P.S. Personally, I support strong measures against gerrymandering, but as long as people like you think that only one party does it, nothing will change.

AOG, yes, I noticed your use of the word "modern," and it's what gave you away; meaning, such precision indicated you were going to present a selective argument, which you did. I myself don't have any problem taking your point that the Democrats have used and abused gerrymandering for sheer political power-grabbing themselves. If you read the New Yorker article, you'll see it shines a fairly ugly light on the white Democratic stranglehold on the South, and how Republicans turned the situation to their advantage:

>>“When the civil-rights movement started, you had a lot of white Democrats in power in the South,” Bobby Scott, a congressman from Virginia who was first elected in 1992, said. “And, when these white Democrats started redistricting, they wanted to keep African-American percentages at around thirty-five or forty per cent. That was enough for the white Democrats to keep winning in these districts, but not enough to elect any black Democrats. The white Democrats called these ‘influence’ districts, where we could have a say in who won.” But Republicans sensed an opportunity. “They came to us and said, We want these districts to be sixty per cent black,” Scott, who is African-American, said. “And blacks liked that idea, because it meant we elected some of our own for the first time. That’s where the ‘unholy alliance’ came in.”

The unholy alliance — between black Democrats and white Republicans — shaped redistricting during the eighties and nineties. Republicans recognized the value of concentrating black voters, who are reliable Democrats, in single districts, which are known in voting-rights parlance as “majority-minority.”<<

But besides giving you some grief for the slant of your own presentation, AOG, I had two points. The first, again, was simply that *both* parties have an equally guilty history of gerrymandering.

The second point is that the Supreme Court ruling allows for an acceleration of the practice — a green light to redistrict anytime, with each slight shift of the political winds. This is what's new, not arguing about Texas itself. If you are against the current practice of gerrymandering, you ought to find this development a concern.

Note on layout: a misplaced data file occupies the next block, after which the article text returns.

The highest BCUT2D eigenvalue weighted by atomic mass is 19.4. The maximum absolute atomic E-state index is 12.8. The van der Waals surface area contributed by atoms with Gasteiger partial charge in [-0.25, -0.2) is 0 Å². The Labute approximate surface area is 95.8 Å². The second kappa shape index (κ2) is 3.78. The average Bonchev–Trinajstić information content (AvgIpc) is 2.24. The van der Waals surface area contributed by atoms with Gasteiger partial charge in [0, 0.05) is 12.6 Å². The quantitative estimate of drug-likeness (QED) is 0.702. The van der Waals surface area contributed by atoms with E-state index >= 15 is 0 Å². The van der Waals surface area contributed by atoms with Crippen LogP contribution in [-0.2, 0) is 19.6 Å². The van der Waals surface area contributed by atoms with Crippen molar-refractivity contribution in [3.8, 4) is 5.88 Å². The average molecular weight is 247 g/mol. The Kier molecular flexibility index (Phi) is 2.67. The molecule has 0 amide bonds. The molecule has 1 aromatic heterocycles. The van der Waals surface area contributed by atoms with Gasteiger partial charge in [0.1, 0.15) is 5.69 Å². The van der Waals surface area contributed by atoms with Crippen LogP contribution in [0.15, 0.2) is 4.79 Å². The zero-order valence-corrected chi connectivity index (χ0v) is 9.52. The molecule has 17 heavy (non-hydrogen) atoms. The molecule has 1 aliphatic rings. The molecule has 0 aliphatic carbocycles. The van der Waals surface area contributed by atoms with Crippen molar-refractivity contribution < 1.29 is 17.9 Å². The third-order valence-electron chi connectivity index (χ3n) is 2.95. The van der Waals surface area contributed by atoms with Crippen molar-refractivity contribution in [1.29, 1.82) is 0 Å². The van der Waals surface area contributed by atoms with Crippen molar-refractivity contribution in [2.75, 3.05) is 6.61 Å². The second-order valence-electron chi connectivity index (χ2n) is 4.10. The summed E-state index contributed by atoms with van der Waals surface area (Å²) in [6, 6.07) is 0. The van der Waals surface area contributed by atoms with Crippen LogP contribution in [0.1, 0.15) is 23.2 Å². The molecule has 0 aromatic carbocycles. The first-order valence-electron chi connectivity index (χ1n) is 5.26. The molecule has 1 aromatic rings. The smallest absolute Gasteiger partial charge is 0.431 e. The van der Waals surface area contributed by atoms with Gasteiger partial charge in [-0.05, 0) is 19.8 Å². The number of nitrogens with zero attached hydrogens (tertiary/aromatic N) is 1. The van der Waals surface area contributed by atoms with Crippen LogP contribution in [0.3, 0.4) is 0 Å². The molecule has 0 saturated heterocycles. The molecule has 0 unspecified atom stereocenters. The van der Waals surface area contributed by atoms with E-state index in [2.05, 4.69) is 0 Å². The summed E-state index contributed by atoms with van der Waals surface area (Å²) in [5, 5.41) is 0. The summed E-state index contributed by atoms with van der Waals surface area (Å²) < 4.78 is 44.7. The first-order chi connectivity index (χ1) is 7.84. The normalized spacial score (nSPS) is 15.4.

>>"The court ruled 7-2 that state legislators may draw new congressional maps anytime — not just once a decade as Texas Democrats had claimed and has been traditional nationwide. That means any state's lawmakers can push through new maps anytime there is a power shift in the Legislature."<<
http://tinyurl.com/junan

Since the case was not about the logic or fairness or vote ratios of the redrawn districts in Texas, perhaps I should have said "misinformed" rather than "misleading"?

I'm going to have to think longer about what "less gerrymandered" could possibly mean.

The way to avoid gerrymandering is to have a computer do the job of redistricting. The computer input data can be limited to the Census data, and the software shows exactly how and why the lines were drawn. Funny how the commissioners aren't required to know geometry, much less calculus, when supposedly their job is to configure areas of equal population. Any commissioner knows that Orange County is more conservative than San Francisco County. How can a voter know that a commissioner didn't take advantage of that fact and many other facts to gerrymander? Even dissecting the commissioner's brain won't provide an answer. A computer is a machine that follows a series of instructions. The series of instructions is called software. The sofware acts only on the data it reads as input. Unlike the thinking of a commissioner, the software and its input can be published for voters to see. Other computers can verify the exactness of results.
Politicians have strained to ignore that a computer can do the job. Ironically, the precision of gerrymandering today is made possible by gerrymandering software. Redistricting software is limited to curious academic research, even though gerrymandering sofware is more difficult to write since it must also include voter registration data. The difference is that gerrymandering software is profitable, since there is a strong demand for it from politicians. No bill in the legislature will end gerrymandering.

The comments to this entry are closed.

My Photo

My Other Accounts

Twitter
Blog powered by TypePad
Member since 07/2003